RNIB welcomes the recent recommendations from the media regulator Ofcom for the introduction of minimum standards for access services for catch up TV and other on-demand viewing (also known as ODPS* or VOD**).
Following input from RNIB and others to two public consultations (in 2018 and 2020), Ofcom has now made final recommendations on how regulation of on-demand services would work. Government should now act swiftly to introduce these minimum standards using its powers under the Digital Economy Act 2017.
The recommendations (if made law as drafted by Ofcom) would require at least 80 per cent of on demand content to have subtitles available, 10 per cent to have audio description (AD), and 5 per cent to have signing. Exemptions on grounds such as company size, affordability, technical difficulty, and extent of audiences would apply. Targets would be phased in over a four-year period.
Video on demand services have become increasingly popular. We urgently need the government to take action and ensure that blind and partially sighted people have access to the same programmes as their sighted peers.
However, the provision of access services is only a partial solution. The apps and platforms through which these are delivered (such as smart TVs, mobile operating systems, pay TV platforms and others) also need to be accessible.
We are disappointed that Ofcom's only recommendation on this is for ODPS to make "reasonable endeavours" to make their content accessible across platforms and apps. We are concerned about how exemptions on grounds of technical difficulty will be applied in practice where ODPS have made "reasonable endeavours". We said ODPS apps and platforms run by ODPS providers should be required to be accessible for people with sight loss, and those providing apps and platforms should share responsibility for this with ODPS providers. However, Ofcom did not include these recommendations. It said that the Digital Economy Act only gives government power to regulate ODPS providers and not those who provide the platforms or create the original content. It also did not agree with us that the platform owners share responsibilities for the accessibility of the service under existing equality legislation.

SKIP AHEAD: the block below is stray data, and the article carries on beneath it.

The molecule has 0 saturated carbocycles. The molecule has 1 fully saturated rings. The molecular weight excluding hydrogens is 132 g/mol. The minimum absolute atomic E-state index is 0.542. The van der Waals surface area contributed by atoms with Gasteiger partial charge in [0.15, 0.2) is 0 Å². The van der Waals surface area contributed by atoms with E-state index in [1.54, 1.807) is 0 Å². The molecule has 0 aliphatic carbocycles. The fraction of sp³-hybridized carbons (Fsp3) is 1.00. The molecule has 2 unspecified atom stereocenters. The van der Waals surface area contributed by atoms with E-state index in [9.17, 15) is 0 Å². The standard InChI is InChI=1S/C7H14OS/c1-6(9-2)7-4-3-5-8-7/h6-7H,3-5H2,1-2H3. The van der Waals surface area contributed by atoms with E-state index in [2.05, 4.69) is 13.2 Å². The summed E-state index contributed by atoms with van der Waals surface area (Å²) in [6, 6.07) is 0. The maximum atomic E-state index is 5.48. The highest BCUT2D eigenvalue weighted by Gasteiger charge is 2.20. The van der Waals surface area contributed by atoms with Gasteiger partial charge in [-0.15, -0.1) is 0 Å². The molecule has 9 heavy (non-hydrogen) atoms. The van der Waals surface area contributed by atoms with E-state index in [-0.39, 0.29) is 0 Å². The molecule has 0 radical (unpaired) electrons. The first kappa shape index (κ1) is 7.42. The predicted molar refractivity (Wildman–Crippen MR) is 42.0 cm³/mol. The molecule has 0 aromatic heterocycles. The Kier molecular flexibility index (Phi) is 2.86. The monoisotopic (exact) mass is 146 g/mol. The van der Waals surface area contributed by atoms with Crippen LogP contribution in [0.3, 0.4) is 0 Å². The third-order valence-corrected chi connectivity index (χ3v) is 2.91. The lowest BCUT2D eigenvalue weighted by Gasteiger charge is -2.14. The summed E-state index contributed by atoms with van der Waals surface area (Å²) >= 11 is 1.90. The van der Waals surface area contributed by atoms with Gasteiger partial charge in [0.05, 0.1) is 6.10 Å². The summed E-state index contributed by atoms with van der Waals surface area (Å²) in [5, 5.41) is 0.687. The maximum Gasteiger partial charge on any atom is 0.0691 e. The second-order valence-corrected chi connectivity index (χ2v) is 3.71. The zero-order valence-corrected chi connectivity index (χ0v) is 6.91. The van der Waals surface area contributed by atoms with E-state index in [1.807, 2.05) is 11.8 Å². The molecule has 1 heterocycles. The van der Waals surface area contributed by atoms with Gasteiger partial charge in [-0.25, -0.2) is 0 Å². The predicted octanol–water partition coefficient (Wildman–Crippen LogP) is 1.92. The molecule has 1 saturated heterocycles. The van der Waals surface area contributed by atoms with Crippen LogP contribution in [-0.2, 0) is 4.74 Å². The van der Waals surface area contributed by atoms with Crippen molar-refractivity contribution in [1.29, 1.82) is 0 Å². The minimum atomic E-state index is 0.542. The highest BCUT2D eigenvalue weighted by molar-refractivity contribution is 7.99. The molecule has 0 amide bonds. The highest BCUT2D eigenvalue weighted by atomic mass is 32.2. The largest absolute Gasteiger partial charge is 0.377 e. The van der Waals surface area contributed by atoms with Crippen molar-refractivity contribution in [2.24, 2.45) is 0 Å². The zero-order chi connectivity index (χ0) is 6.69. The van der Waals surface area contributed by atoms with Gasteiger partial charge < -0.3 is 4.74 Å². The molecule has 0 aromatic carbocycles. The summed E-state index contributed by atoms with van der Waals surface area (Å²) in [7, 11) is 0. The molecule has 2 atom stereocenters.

We think implementation of Ofcom's recommendations will be an improvement on the current situation where there are no minimum standards for access services on on-demand services. However, inaccessible platforms could continue to prevent people with sight loss having the same choice as everyone else about what they watch or participate in, and when and how. Also, whilst we appreciate both the need for proportionate regulation and the complexities of regulating ODPS, we think the targets for audio description are too low and the timescale for implementation is too long.
We look forward to working with Ofcom, the government, and other parties on what else is needed to make on-demand services accessible. This includes, amongst other things, work on the On Demand Code and best practice guidance for how the regulations and exemptions would be applied, and ongoing work with ODPS providers, equipment manufacturers, platform content providers and those with sight loss to find solutions.
RNIB and other disability charities have worked hard since before the passing of the Communications Act in 2003 to influence government and providers on accessibility of media services. Many broadcasters now exceed their targets for access services, and public service broadcasters currently exceed even the higher voluntary targets. However, there is still a long way to go, and we regularly hear from people with sight loss who are still unable to access the content they want to view. People with sight loss must not lose out as viewing habits change and broadcast services are increasingly restructured around an assumption that everyone has access to catch up services and a range of online platforms.
* ODPS: On-demand programme service providers
** VOD: Video on-demand services
Write to us at [email protected] if you would like to talk to us about audio description or accessible broadcasting.